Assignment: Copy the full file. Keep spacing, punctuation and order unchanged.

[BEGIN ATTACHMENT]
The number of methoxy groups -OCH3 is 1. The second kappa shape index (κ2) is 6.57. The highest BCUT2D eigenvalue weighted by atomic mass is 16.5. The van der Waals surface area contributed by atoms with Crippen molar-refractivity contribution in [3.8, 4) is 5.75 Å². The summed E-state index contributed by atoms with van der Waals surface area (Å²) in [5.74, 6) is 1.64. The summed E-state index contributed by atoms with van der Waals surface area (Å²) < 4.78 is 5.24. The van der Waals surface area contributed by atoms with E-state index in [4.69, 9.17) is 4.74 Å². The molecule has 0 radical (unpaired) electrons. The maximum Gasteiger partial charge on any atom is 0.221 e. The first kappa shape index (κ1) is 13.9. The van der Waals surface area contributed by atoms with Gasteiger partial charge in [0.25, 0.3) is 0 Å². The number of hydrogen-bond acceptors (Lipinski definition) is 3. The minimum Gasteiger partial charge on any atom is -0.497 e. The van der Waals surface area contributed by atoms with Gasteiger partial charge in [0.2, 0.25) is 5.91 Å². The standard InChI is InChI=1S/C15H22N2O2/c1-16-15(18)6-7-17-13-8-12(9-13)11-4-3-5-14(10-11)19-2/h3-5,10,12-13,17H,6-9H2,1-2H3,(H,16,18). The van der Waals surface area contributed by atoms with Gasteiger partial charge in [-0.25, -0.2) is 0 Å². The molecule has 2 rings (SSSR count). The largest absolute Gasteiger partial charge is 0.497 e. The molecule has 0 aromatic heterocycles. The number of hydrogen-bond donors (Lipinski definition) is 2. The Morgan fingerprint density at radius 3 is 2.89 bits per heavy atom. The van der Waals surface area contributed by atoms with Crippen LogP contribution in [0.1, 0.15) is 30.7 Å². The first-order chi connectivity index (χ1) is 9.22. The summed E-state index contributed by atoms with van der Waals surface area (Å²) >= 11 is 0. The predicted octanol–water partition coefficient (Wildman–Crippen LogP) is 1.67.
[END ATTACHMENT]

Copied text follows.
The number of methoxy groups -OCH3 is 1. The second kappa shape index (κ2) is 6.57. The highest BCUT2D eigenvalue weighted by atomic mass is 16.5. The van der Waals surface area contributed by atoms with Crippen molar-refractivity contribution in [3.8, 4) is 5.75 Å². The summed E-state index contributed by atoms with van der Waals surface area (Å²) in [5.74, 6) is 1.64. The summed E-state index contributed by atoms with van der Waals surface area (Å²) < 4.78 is 5.24. The van der Waals surface area contributed by atoms with E-state index in [4.69, 9.17) is 4.74 Å². The molecule has 0 radical (unpaired) electrons. The maximum Gasteiger partial charge on any atom is 0.221 e. The first kappa shape index (κ1) is 13.9. The van der Waals surface area contributed by atoms with Gasteiger partial charge in [0.25, 0.3) is 0 Å². The number of hydrogen-bond acceptors (Lipinski definition) is 3. The minimum Gasteiger partial charge on any atom is -0.497 e. The van der Waals surface area contributed by atoms with Gasteiger partial charge in [0.2, 0.25) is 5.91 Å². The standard InChI is InChI=1S/C15H22N2O2/c1-16-15(18)6-7-17-13-8-12(9-13)11-4-3-5-14(10-11)19-2/h3-5,10,12-13,17H,6-9H2,1-2H3,(H,16,18). The van der Waals surface area contributed by atoms with Gasteiger partial charge in [-0.25, -0.2) is 0 Å². The molecule has 2 rings (SSSR count). The largest absolute Gasteiger partial charge is 0.497 e. The molecule has 0 aromatic heterocycles. The number of hydrogen-bond donors (Lipinski definition) is 2. The Morgan fingerprint density at radius 3 is 2.89 bits per heavy atom. The van der Waals surface area contributed by atoms with Crippen LogP contribution in [0.1, 0.15) is 30.7 Å². The first-order chi connectivity index (χ1) is 9.22. The summed E-state index contributed by atoms with van der Waals surface area (Å²) >= 11 is 0. The predicted octanol–water partition coefficient (Wildman–Crippen LogP) is 1.67.